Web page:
Training Your Pooch For City Living
In honor of National Train Your Dog Month! Here's some training advice for all our city dwellers.
Living with a dog in an urban setting is much different than it is in a more rural or suburban area. Many people assume that because you don’t have a large private outdoor space for your pup to run around on, it’s best not to have a dog in the city. But that simply isn’t the case. In fact, millions of city-dwelling dogs live rich, rewarding lives.
That said, while all dogs should receive some kind of training for when they enter public spaces, this is especially true for dogs in urban areas, since they will likely be exposed to a lot more people and other dogs. If you plan on raising a dog in a densely populated area, it is important that you invest some real time properly training them for it, and brief your dog sitter (blog coming soon on what you need to know).
Get an early start
Puppies can develop important habits and disciplines in the first few months of life. Many people do not begin to train them until they are older and more capable of following instructions. Dog training experts claim that this is a mistake. Those early times are a wonderful opportunity to get a head start teaching your dog how to properly behave in every kind of setting.
There are multiple methods of training. Find one that best suits your needs and be consistent with it from the start. It will take some patience. Potty training will likely be your biggest hurdle—though for some dogs, this part is a breeze and it’s taming their sidewalk manners that proves most difficult. Stock up on puppy training pads, especially if you live on a higher floor and it isn’t easy to get outside immediately when they need to go. And don’t forget to practice good public potty training etiquette, such as bagging and properly disposing of waste.
You are the boss!
In addition to potty training, your dog will require a bit of social training, too. The most important thing to demonstrate is that you are in charge. That doesn’t mean being heavy-handed and harsh. But when you are walking crowded streets, or going to a public space with lots of other dogs and people, don’t just assume that your dog will naturally understand what to do or not do. It’s important that they know you are the leader. Failing to demonstrate this can result in anxiety which is the root of many kinds of bad behavior in dogs. It is your job to lovingly lead, and head off confrontations at the pass.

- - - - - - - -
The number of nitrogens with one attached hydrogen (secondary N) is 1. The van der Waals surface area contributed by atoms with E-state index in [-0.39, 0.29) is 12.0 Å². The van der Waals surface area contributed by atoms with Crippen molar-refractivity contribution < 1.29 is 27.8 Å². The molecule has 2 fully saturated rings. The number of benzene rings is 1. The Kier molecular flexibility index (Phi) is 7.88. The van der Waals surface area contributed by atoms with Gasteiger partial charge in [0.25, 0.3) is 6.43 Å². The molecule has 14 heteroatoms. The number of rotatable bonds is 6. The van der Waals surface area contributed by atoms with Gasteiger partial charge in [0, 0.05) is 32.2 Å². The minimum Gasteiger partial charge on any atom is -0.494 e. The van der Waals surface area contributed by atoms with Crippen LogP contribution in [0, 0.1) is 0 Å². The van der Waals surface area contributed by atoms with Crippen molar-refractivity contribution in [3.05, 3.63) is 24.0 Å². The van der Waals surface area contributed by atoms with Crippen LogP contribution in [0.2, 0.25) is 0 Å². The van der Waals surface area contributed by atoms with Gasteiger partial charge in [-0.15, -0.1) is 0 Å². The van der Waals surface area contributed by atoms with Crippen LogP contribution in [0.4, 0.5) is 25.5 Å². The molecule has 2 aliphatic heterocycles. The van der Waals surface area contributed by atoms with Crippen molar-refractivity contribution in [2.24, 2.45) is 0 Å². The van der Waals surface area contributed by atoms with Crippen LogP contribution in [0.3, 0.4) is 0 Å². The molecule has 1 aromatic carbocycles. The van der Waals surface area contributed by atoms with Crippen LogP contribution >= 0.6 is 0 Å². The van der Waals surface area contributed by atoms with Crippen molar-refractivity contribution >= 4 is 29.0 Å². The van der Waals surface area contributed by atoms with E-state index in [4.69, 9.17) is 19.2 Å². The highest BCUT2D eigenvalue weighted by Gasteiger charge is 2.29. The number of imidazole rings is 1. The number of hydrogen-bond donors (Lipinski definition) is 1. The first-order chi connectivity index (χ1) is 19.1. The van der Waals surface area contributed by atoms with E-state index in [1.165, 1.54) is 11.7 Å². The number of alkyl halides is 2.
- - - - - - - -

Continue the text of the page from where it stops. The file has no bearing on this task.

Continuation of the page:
Reward good behavior
As mentioned above, there are numerous methods of training. Choose whichever you like, but experts across the board do recommend some structure of rewarding good behavior. This is definitely true for bringing your pup up to speed in the city. Any time they follow your instruction to resist chasing a car, you should be right there giving them loads of praise for it. Missed opportunities here can mean delays in obedience.
Lastly, if you plan on having a dog in the city, it is important that you give them lots of opportunities to exercise. Going without exercise can make dogs antsy and prone to poor behavior.
This is where it can get a bit tricky—it isn’t as easy as, say, opening the back door and letting them run free in a large fenced-in yard. But that doesn’t mean it has to be a drag. Walking your dog frequently helps you stay healthy too, both physically and mentally. And if your schedule simply doesn’t permit you to walk your dog as often as you’d like, look for a trusty dog walker in your area.
Beyond walks, it shouldn’t be hard to find off-leash exercise for your dog. Many neighborhood parks have an off-leash area where dogs can run free. Playing fetch in these types of parks is a great way to keep your dog fit, and is a great bonding opportunity, too.
We hope these tips & tricks serve you well, keeping you and your furry friend happy and safe.